Why are we so fascinated with fireworks?

The firework display industry in our country is positively booming. Think of any major sporting event – from the Olympic Games to the Rugby World Cup – summer parties and festivals, weddings and even the odd funeral, and fireworks have become a technicolour backdrop to a moment of celebration or remembrance. We’ve come a long way from the days when fireworks were largely confined to a night or two in November, and New Year celebrations in major cities.

Here in Plymouth, of course, fireworks figure spectacularly in the city’s calendar, with the annual British Firework Championships at the heart of the pyrotechnic popularity boom. This week will see the 20th staging of the event, which brings ‘firers’ from around the country to entertain and amaze crowd in their thousands over Plymouth Hoe. On a warm and clear evening, with reds, blues, greens and golds blooming in the sky and reflected in the water, it is as spectacular a sight as one could wish for.

People are fascinated by pyrotechnics. In an age when highly-polished and sophisticated computer generated images are the norm, a live firework display feels like ‘border country’. It’s a rare mix of controlled, careful choreography with that exciting sense that anything might happen. For, while almost all large displays are fired electrically, once that electrical pulse is turned into fire, the device is unstoppable. It’s a hypnotic cocktail of science and spectacle, raw power and beauty, colour and noise.

And here’s another reason why we love fireworks – they are transient, and we know they will inevitably come to an end leaving us wanting more. At a time when we are able to find anything on the web, and our favourite television shows are held in stasis for us, accessible at the touch of a button, we, the firework spectator, have no agency over the display nor the length of time they light up our retinas. Even a large ‘weeping willow’ lasts only a few seconds as it hangs in the sky. To appreciate a display, you have to be there – like a great gig or a live sporting event. Clips delivered via the internet are pallid representations of the real; no technology can replicate the vibration that you feel in your stomach when that shell explodes in the sky; no camera can truly capture the kaleidoscope of colour and light. A good choreographer will ensure that there’s an ebb and flow to a display so that the audience is wondering what’s next at some points and are fully aware that there’s a build up to something big at others. Some of my favourite displays are synchronised to music.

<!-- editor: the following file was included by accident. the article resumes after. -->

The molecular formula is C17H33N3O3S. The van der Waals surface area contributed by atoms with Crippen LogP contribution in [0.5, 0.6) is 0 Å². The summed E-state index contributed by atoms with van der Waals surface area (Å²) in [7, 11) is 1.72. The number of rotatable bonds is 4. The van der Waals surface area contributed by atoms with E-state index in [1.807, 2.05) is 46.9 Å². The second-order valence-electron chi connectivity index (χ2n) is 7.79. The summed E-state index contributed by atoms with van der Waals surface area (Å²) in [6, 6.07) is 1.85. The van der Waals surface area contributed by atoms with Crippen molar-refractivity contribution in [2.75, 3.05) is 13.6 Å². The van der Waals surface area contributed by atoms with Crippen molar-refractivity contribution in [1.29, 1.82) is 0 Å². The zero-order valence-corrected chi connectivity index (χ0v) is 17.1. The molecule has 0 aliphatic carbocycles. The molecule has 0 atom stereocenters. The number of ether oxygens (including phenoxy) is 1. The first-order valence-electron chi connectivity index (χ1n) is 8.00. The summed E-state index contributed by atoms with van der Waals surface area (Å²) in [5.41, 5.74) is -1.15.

Dr Roy Lowry

My hope is that fireworks will excite young (and not so young) minds to ask how and why such things happen and hence to delve deeper into science.

Read more about Dr Roy Lowry

I have had the privilege of being a ‘firer’ for a while now, and even though I know the huge amount of preparation that goes on behind the scenes, it does nothing to diminish the thrill I experience at a good show. They can take up to 100 person-hours to set up (yes – there’s quite a few lady firers) and it’s physically intensive – all gaffer tape, hammers and cabling. I do a number of shows every year thanks to a friend who now runs his own display company. We met ten years ago, when I was part of the team that set the then world record for the most number of rockets fired in 30 seconds – 56,405! They let me push the button to set them all off – not bad for someone who was scared of fireworks as a child!

I use some of that thrill and tension in my work as a chemistry lecturer, and in particular the ‘Pyromania’ show that I take to schools and use to engage people with science. In fact, it’s earned me the affectionate nickname of ‘Rocket Man’ at Plymouth University. Students, schoolchildren, even adults, don’t want to listen to me talking about chemical processes for 50 minutes! So I use practical demonstrations, which I like to think of as ‘coat hooks in the brain’. They create the ‘wow’, which enables me to follow up with a whole number of ‘hows’. Why talk about how firework colours are created when you can make six feet of flame in red, yellow or green? Experiments like this are the shop window for science. My hope is always that they will excite minds, prompting them to ask how and why such things happen and hence to delve deeper into science. One of my favourites is where I produce a two-storey sheet of flame from a single packet of Angel Delight. It demonstrates that you can have all the fuel in the world, but if you don’t have oxygen from the air then you won’t get the reaction. I did it in a school once, and the flames went right across the ceiling!

Flames across the ceiling, fireworks arcing across the night sky: Guy Fawkes might have failed in his gunpowder plot, and we’ve pretty much forgotten the historic symbolism behind such displays – but the legacy is alive and well. Fireworks continue to thrill and amaze minds of all ages and at all times of the year and as far as I can see, always will!